We have finally heard some major steps today on what the future of the care service under a Labour Government would look like. They weren’t in Ed Miliband’s speech they were in Andy Burnham’s. Two points in the #labnhsplan stand out.
The first is Burnham’s claim on the Today programme this morning that the Labour Party will “re-set” the NHS in England as the “National Health and Social Care Service”. This would see an emphasis on the home and the community, as much as the NHS hospital or GP surgery.
The second is the method by which this would be accomplished. Burnham proposes that health and wellbeing boards will be made accountable for ‘year of care budgets’. These would provide them with resources to cover the ‘health and social care needs’ of those ‘at the greatest risk of hospitalisation’. He wants them to work towards a single health and social care commissioning budget locally.
Let’s be clear: this is a big move and it’s the right move. All the evidence on patient-centred care suggests that care needs to be highly personalised and that provision is not going to – and should not – look uniform across the country. Commissioners and providers need flexibility. Burnham’s plan would give them this.
But, beyond the top line, three big concerns jump out:
1. The ‘N’ in the NHS may win out
Of course, the inevitable consequence of devolving responsibility to Health and Wellbeing Boards (HWBs) is that care will look different locally. Accountability for HWBs is locally to elected councillors (amongst others) not nationally to NHS England or the Secretary of State. Putting NHS and social care money in their hands would be the first unpicking of the ‘N’ in the NHS – the letter which just a few years ago was the one to which Burnham said he was most attached.
The ‘local vs. national’ agenda has been an inherent tension throughout the evolution of the Labour Party’s Whole Person Care vision. That friction has already surfaced today: while Burnham speaks of local commissioning, his leader details specific activities that central policymakers will put in place: some extra care workers tasked with particular jobs here; some additional risk assessment there.
There isn’t a middle path here: either have accountability central and stipulate what you want nationally or have accountability local and don’t.
2. The banishing of the market will undermine innovation and will probably lead to bail outs for trusts and foundations
The Labour Party has continued to harden its stance towards the market and competition. Today Burnham argued that: “Labour is calling time on the involvement of the market in our NHS”. He suggests that HWBs would commission NHS preferred providers to provide the new care services. NHS providers would ‘go on a journey’ and evolve from health specialists to employ social care staff.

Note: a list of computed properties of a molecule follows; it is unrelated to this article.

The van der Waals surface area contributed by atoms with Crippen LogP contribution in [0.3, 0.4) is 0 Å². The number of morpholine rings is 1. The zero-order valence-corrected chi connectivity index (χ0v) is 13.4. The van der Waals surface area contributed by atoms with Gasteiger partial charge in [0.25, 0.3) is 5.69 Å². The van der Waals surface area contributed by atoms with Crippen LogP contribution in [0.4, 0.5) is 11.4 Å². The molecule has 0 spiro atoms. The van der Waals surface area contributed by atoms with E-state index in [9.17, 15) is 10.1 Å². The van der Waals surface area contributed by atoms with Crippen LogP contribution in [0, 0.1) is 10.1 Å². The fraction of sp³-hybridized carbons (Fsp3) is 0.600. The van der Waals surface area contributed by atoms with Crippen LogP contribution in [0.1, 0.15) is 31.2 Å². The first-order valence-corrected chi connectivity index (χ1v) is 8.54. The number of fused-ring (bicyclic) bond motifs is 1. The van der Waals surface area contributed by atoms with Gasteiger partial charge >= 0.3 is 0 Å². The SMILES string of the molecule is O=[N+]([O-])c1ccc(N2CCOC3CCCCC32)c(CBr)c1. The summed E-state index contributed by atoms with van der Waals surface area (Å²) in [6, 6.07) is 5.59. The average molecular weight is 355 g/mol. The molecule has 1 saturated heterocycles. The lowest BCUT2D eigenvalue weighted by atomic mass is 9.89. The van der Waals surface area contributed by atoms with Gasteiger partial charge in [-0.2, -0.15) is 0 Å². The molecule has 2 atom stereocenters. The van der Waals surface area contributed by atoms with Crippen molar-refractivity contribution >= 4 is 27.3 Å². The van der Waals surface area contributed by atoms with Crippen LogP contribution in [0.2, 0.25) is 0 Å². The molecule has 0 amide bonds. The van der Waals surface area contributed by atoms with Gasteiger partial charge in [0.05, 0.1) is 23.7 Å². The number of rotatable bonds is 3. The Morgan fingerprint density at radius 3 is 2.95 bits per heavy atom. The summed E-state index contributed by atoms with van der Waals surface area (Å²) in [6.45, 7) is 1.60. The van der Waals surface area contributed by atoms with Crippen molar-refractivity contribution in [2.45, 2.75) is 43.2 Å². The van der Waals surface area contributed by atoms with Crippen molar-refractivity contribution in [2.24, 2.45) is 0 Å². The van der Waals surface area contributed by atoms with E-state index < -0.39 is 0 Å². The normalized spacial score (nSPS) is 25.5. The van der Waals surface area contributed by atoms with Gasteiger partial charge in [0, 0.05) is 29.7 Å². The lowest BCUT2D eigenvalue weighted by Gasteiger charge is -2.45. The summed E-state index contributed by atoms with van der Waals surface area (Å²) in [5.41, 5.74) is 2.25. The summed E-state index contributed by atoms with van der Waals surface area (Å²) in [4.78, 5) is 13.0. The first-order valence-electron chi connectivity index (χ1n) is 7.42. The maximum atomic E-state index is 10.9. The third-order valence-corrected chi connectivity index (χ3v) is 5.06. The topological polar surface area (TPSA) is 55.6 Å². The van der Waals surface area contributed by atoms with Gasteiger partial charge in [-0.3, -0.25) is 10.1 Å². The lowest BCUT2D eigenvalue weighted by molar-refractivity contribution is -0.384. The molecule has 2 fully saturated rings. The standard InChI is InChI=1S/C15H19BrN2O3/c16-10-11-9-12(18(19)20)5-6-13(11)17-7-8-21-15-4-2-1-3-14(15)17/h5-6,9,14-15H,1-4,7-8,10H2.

This is concerning for a number of reasons.
First, market structures – if properly designed – offer a framework within which providers have strong incentives to respond to demand and to innovate. Given the scope for innovative techniques to improve care – think of digital technology or adaptations in the home – it has significant scope for generating new care pathways and efficiencies. ‘Year of Care’ budgets would be a perfect route to involve external private and third sector providers as they do with good result in Spain and the USA.
Second, the Labour proposals will put a huge weight on providers in the internal market, a significant number of which already receive bailouts. A report late last year from the National Audit Office showed that the Government had paid out £1/2bn to trusts and foundations that had gone into financial difficulty in carrying out their activities. Burnham’s plan seeks to put additional risk on these providers – but would they able to bear it? How do we avoid moral hazard?
Finally, where does this move to monolithic care providers stop? Will they take over all health and social care services?
3. The real funding question has been totally ducked
The Labour Party has gone to great efforts to explain how it would raise the additional £2.5bn to pay for the additional GPs and nurses it has promised. But, that doesn’t address the major funding question: how to give a dementia patient the same entitlement to free care as we give to someone with cancer. Which services under the new “National Health and Social Care Service” would be provided free-at-the-point-of-use? Just traditional NHS services and the social care services that Miliband has decided should be free? Or all of them?
That is quite aside from the minimum £8bn that is needed to prop up the NHS by 2020. At some point, the Labour Party has got to grasp this nettle. Only once it has done will we really be on the path to a ‘National Health and Social Care Service’.
The SMF is currently undertaking a project addressing many of these issues, Future scenarios for Health and Social Care, which will be published in March. For more information on this project contact Nigel Keohane.